Table of Contents

Handbook of Research in International Human Resource Management

Handbook of Research in International Human Resource Management

Elgar original reference

Edited by Günter K. Stahl and Ingmar Björkman

In providing an insightful overview of a wide range of global human resource issues facing MNCs, this pathbreaking Handbook highlights emergent topics and new research findings that could shape the field of future IHRM research. Theoretical discussion of the variables and processes that affect IHRM policies and practices is provided by renowned contributors with widely differing academic backgrounds, paradigmatic orientations, and theoretical and methodological approaches.

Chapter 15: International Business Travellers: A Challenge for IHRM

Denice E. Welch and Verner Worm

Subjects: business and management, human resource management, international business

Extract

Denice E. Welch and Verner Worm On average, I would go to Asia for two weeks and come back, go to the U.S. for two weeks and come back, go to Europe for two weeks and come back. And the next time I went to Asia [I would] probably go to a different part of it. I guess I was away – if you accumulated it – for 8 to 9 months of the year. (Senior Executive, Australian multinational) The field of international human resource management (IHRM) has developed from its early status as an infant field of scientific inquiry, as the contents of this Handbook indicate. When it comes to the issue of international assignments, however, there remains a dominance of interest in, and research on, the management of traditional expatriates, primarily because they comprise the bulk of international assignees (Skovbro & Worm, 2002). Expatriates have tended to be the preferred choice when faced with strategic staffing decisions pertaining to subsidiary operations (see, for example, Dowling & Welch, 2004). However multinationals are finding that supporting a large contingent of traditional expatriates is becoming more difficult, even though the expatriate failure rate is not as high as is often reported (see, for example, Forster, 1997; Tung, 1998). It has long been recognized that expatriates are expensive. Also the rise of dual career couples has made international relocation more complicated. Therefore cost containment and staff immobility are two of the main driving forces for the observed increase in the use of...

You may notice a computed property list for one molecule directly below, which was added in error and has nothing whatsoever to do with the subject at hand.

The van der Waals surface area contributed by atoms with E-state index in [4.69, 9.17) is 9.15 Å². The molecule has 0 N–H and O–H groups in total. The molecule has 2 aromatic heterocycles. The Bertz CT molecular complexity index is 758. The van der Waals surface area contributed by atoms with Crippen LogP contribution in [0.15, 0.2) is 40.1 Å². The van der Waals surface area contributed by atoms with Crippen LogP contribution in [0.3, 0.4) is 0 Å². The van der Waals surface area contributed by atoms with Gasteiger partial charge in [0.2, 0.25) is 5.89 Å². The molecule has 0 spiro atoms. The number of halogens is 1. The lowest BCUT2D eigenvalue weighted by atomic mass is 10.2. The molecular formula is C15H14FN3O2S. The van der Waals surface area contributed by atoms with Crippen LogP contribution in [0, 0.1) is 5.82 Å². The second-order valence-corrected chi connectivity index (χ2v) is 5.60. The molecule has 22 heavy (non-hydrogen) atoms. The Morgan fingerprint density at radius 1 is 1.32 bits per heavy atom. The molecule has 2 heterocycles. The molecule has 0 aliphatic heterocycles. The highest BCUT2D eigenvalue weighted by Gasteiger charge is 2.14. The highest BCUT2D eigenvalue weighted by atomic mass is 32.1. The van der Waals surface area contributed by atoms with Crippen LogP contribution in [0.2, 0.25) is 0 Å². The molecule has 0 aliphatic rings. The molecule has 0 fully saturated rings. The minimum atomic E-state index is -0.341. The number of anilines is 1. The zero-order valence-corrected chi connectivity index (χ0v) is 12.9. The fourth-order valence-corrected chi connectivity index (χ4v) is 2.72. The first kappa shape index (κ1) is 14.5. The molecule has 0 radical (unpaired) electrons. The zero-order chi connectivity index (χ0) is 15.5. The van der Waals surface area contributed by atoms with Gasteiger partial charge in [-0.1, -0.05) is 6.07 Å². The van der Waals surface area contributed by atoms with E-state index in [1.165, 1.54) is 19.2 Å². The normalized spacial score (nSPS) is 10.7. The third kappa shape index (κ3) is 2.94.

You are not authenticated to view the full text of this chapter or article.

Elgaronline requires a subscription or purchase to access the full text of books or journals. Please login through your library system or with your personal username and password on the homepage.

Non-subscribers can freely search the site, view abstracts/ extracts and download selected front matter and introductory chapters for personal use.

Your library may not have purchased all subject areas. If you are authenticated and think you should have access to this title, please contact your librarian.

Further information